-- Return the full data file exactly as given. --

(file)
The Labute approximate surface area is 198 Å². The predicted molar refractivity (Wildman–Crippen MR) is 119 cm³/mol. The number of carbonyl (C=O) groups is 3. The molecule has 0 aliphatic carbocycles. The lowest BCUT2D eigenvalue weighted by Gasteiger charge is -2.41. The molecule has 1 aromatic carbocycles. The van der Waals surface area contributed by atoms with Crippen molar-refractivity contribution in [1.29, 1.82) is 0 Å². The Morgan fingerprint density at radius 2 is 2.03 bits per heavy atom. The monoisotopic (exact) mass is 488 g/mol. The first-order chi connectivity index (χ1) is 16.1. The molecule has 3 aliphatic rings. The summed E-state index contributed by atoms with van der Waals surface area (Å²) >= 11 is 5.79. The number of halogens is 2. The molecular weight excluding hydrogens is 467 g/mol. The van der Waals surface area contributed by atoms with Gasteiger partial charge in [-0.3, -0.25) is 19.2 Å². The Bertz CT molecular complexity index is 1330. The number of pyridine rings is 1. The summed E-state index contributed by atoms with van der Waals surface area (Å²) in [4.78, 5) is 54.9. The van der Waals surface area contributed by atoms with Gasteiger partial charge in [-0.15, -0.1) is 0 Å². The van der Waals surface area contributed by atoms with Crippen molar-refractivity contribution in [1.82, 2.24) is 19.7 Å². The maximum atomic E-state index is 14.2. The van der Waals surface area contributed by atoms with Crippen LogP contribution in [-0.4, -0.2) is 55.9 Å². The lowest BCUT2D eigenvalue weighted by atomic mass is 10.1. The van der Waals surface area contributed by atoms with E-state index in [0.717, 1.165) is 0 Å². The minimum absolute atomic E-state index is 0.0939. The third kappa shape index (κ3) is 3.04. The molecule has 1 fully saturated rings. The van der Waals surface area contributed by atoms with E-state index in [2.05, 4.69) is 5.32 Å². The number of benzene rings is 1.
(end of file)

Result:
The Labute approximate surface area is 198 Å². The predicted molar refractivity (Wildman–Crippen MR) is 119 cm³/mol. The number of carbonyl (C=O) groups is 3. The molecule has 0 aliphatic carbocycles. The lowest BCUT2D eigenvalue weighted by Gasteiger charge is -2.41. The molecule has 1 aromatic carbocycles. The van der Waals surface area contributed by atoms with Crippen molar-refractivity contribution in [1.29, 1.82) is 0 Å². The Morgan fingerprint density at radius 2 is 2.03 bits per heavy atom. The monoisotopic (exact) mass is 488 g/mol. The first-order chi connectivity index (χ1) is 16.1. The molecule has 3 aliphatic rings. The summed E-state index contributed by atoms with van der Waals surface area (Å²) >= 11 is 5.79. The number of halogens is 2. The molecular weight excluding hydrogens is 467 g/mol. The van der Waals surface area contributed by atoms with Gasteiger partial charge in [-0.3, -0.25) is 19.2 Å². The Bertz CT molecular complexity index is 1330. The number of pyridine rings is 1. The summed E-state index contributed by atoms with van der Waals surface area (Å²) in [4.78, 5) is 54.9. The van der Waals surface area contributed by atoms with Gasteiger partial charge in [-0.15, -0.1) is 0 Å². The van der Waals surface area contributed by atoms with Crippen molar-refractivity contribution in [1.82, 2.24) is 19.7 Å². The maximum atomic E-state index is 14.2. The van der Waals surface area contributed by atoms with Crippen LogP contribution in [-0.4, -0.2) is 55.9 Å². The lowest BCUT2D eigenvalue weighted by atomic mass is 10.1. The van der Waals surface area contributed by atoms with E-state index in [0.717, 1.165) is 0 Å². The minimum absolute atomic E-state index is 0.0939. The third kappa shape index (κ3) is 3.04. The molecule has 1 fully saturated rings. The van der Waals surface area contributed by atoms with E-state index in [2.05, 4.69) is 5.32 Å². The number of benzene rings is 1.